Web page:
Q&A With Terry Lundgren, Chairman, President and CEO of Macy’s

Terry Lundgren

Terry Lundgren

Terry Lundgren, Chairman, President and CEO of Macy’s, answers questions about the state of the economy, how Macy’s will deal with it through the Holiday season, the many new initiatives put in place a few years ago and how they are performing, potential new strategies and his vision of Macy’s evolution into the future.

Q: First of all, with the digestion of the May Co. acquisition, and your re-positioning around the “My Macy’s” strategy in early 2008, it appears in the first half of this year that Macy’s is on a positive growth trajectory – and this taking place during the Great Recession that we are still “slogging” out of. Of the “My Macy’s” initiatives, which do you believe to be the one most responsible for your growth? Whose shares are you capturing and/or how much are you increasing transaction size?

A: My Macy’s is all about localizing our merchandise assortment to the customer’s preferences in each store location. This can mean carrying a different range of product sizes from store to store. Or different brands. Or different colors or fabric weights. It means emphasizing contemporary brands and styles in stores where the customer is more contemporary, while also being more traditional in stores where the customer is more traditional. We really are molding our assortments around the customer. She is at the center of our decisions. As you note, we have been outperforming most of our major competitors. And we’re doing it by having the right product in the right place at the right time for each customer. This sounds so elementary, but it really is a complex process that requires a large amount of human intelligence (in our case, a total of 1,600 experienced merchants) based in every local market. We have invested significantly in My Macy’s and we’re seeing the return on that investment. Customers are coming to Macy’s first because they see themselves in our assortments. There is no technology that can tell you what the customer wanted and you didn’t have in stock. Having these experienced merchants in our stores, talking to customers and our best sales associates is the best way to address this opportunity.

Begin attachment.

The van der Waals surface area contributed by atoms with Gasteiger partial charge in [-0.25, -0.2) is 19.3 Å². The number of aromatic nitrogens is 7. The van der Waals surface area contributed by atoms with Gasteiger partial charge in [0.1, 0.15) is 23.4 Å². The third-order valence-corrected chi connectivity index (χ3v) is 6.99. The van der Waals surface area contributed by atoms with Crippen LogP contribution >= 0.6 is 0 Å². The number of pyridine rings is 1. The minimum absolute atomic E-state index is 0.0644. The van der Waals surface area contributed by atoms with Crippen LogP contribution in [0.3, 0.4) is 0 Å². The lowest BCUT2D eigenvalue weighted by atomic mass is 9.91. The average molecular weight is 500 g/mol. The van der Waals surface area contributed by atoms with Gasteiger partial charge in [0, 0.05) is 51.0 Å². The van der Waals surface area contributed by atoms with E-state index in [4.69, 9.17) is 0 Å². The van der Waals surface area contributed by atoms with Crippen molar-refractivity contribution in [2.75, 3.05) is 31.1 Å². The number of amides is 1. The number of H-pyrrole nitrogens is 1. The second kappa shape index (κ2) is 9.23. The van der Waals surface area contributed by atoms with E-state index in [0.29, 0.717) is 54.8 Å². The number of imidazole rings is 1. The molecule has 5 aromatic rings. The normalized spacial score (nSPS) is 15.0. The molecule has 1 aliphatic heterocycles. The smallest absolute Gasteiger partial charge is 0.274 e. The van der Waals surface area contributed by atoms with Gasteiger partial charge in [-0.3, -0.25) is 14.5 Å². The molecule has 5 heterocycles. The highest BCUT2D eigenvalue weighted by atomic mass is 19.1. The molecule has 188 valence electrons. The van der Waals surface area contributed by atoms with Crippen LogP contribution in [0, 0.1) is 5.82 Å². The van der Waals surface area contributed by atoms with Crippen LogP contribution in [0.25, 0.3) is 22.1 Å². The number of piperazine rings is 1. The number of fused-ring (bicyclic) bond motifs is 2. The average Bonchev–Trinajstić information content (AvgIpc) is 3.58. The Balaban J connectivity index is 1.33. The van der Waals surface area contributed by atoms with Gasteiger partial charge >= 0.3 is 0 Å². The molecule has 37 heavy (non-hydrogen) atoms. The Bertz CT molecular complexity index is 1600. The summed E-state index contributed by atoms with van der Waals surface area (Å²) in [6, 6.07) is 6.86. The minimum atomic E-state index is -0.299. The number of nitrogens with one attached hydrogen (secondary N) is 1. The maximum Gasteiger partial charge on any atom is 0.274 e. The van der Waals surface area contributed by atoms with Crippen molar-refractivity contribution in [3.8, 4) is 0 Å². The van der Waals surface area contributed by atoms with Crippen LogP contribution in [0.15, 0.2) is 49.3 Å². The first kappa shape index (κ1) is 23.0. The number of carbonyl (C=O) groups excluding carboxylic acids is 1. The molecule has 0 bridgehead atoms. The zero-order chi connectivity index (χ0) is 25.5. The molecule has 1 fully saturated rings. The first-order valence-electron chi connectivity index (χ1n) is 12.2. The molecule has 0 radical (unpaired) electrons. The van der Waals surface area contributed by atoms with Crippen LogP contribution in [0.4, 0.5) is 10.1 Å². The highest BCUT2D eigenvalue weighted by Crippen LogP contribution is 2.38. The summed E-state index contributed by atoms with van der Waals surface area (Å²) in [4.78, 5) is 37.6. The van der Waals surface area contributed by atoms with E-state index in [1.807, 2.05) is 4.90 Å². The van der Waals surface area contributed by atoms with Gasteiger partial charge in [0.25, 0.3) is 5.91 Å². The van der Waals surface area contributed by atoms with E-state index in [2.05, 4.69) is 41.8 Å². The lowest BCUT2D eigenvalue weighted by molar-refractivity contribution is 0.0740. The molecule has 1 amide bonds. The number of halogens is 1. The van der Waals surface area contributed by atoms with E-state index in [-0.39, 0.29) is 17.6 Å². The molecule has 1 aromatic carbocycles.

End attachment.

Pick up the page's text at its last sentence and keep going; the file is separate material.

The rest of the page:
Q: How do you view the economy through the Holidays? Do you find it as “unusually uncertain” as Ben Bernanke recently described the economy? And, if so, how promotional are these last two quarters going to be – more, equal or less than last year? And, how do you manage your inventory in such uncertainty?

A: Let me start by noting that we don’t have a crystal ball. We did have a very successful spring season and we have a lot of momentum as we enter the fall season. So we are optimistic. And we think we can be successful in growing sales in 2010 with inventory levels below our growth curve. We are editing our assortments for growth. In particular, My Macy’s gives us the opportunity to reduce a store’s inventory of those goods that do not sell well, even while we are bringing in fresh new receipts of the best-selling goods and those most wanted in a particular store location. We see our promotional levels roughly equivalent to last year. But the key really is to have the right goods for the customer when she walks into a store. We want her to say,” I love this store. Macy’s gets me. This is My Macy’s.” I have consistently said that we do not need our customers to spend more money for us to grow successfully…We just need them to spend more money with us.